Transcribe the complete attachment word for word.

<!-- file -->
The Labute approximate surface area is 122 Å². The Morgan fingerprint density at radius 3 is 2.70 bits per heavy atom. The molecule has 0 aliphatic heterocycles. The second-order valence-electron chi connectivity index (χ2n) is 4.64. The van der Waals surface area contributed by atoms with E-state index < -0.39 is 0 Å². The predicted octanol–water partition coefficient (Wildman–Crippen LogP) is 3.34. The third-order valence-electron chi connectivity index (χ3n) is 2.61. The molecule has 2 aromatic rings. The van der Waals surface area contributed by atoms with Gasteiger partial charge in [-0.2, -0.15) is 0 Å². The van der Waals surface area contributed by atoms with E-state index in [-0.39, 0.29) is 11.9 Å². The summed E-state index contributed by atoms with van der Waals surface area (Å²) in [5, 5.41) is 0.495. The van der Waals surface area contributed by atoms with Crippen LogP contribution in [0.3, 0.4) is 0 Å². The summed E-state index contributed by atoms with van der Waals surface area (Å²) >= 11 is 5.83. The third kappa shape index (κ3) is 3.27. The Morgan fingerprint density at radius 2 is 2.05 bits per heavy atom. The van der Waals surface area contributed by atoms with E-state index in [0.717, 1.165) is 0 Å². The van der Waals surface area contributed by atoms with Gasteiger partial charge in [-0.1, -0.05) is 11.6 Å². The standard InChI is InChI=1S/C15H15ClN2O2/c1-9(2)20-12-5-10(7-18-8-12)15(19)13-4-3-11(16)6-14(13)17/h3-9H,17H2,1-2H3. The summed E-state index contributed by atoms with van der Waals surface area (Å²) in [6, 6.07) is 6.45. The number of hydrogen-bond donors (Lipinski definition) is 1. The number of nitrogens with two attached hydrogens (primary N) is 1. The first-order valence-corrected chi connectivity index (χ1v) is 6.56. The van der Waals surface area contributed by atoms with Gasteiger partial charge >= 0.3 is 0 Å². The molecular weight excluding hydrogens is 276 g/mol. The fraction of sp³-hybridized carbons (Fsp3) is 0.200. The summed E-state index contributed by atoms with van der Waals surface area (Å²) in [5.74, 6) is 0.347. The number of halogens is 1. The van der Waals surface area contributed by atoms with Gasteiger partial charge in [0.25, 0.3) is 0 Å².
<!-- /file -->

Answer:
The Labute approximate surface area is 122 Å². The Morgan fingerprint density at radius 3 is 2.70 bits per heavy atom. The molecule has 0 aliphatic heterocycles. The second-order valence-electron chi connectivity index (χ2n) is 4.64. The van der Waals surface area contributed by atoms with E-state index < -0.39 is 0 Å². The predicted octanol–water partition coefficient (Wildman–Crippen LogP) is 3.34. The third-order valence-electron chi connectivity index (χ3n) is 2.61. The molecule has 2 aromatic rings. The van der Waals surface area contributed by atoms with Gasteiger partial charge in [-0.2, -0.15) is 0 Å². The van der Waals surface area contributed by atoms with E-state index in [-0.39, 0.29) is 11.9 Å². The summed E-state index contributed by atoms with van der Waals surface area (Å²) in [5, 5.41) is 0.495. The van der Waals surface area contributed by atoms with Crippen LogP contribution in [0.3, 0.4) is 0 Å². The summed E-state index contributed by atoms with van der Waals surface area (Å²) >= 11 is 5.83. The third kappa shape index (κ3) is 3.27. The Morgan fingerprint density at radius 2 is 2.05 bits per heavy atom. The van der Waals surface area contributed by atoms with E-state index in [0.717, 1.165) is 0 Å². The van der Waals surface area contributed by atoms with Gasteiger partial charge in [-0.1, -0.05) is 11.6 Å². The standard InChI is InChI=1S/C15H15ClN2O2/c1-9(2)20-12-5-10(7-18-8-12)15(19)13-4-3-11(16)6-14(13)17/h3-9H,17H2,1-2H3. The summed E-state index contributed by atoms with van der Waals surface area (Å²) in [6, 6.07) is 6.45. The number of hydrogen-bond donors (Lipinski definition) is 1. The number of nitrogens with two attached hydrogens (primary N) is 1. The first-order valence-corrected chi connectivity index (χ1v) is 6.56. The van der Waals surface area contributed by atoms with Gasteiger partial charge >= 0.3 is 0 Å². The molecular weight excluding hydrogens is 276 g/mol. The fraction of sp³-hybridized carbons (Fsp3) is 0.200. The summed E-state index contributed by atoms with van der Waals surface area (Å²) in [5.74, 6) is 0.347. The number of halogens is 1. The van der Waals surface area contributed by atoms with Gasteiger partial charge in [0.25, 0.3) is 0 Å².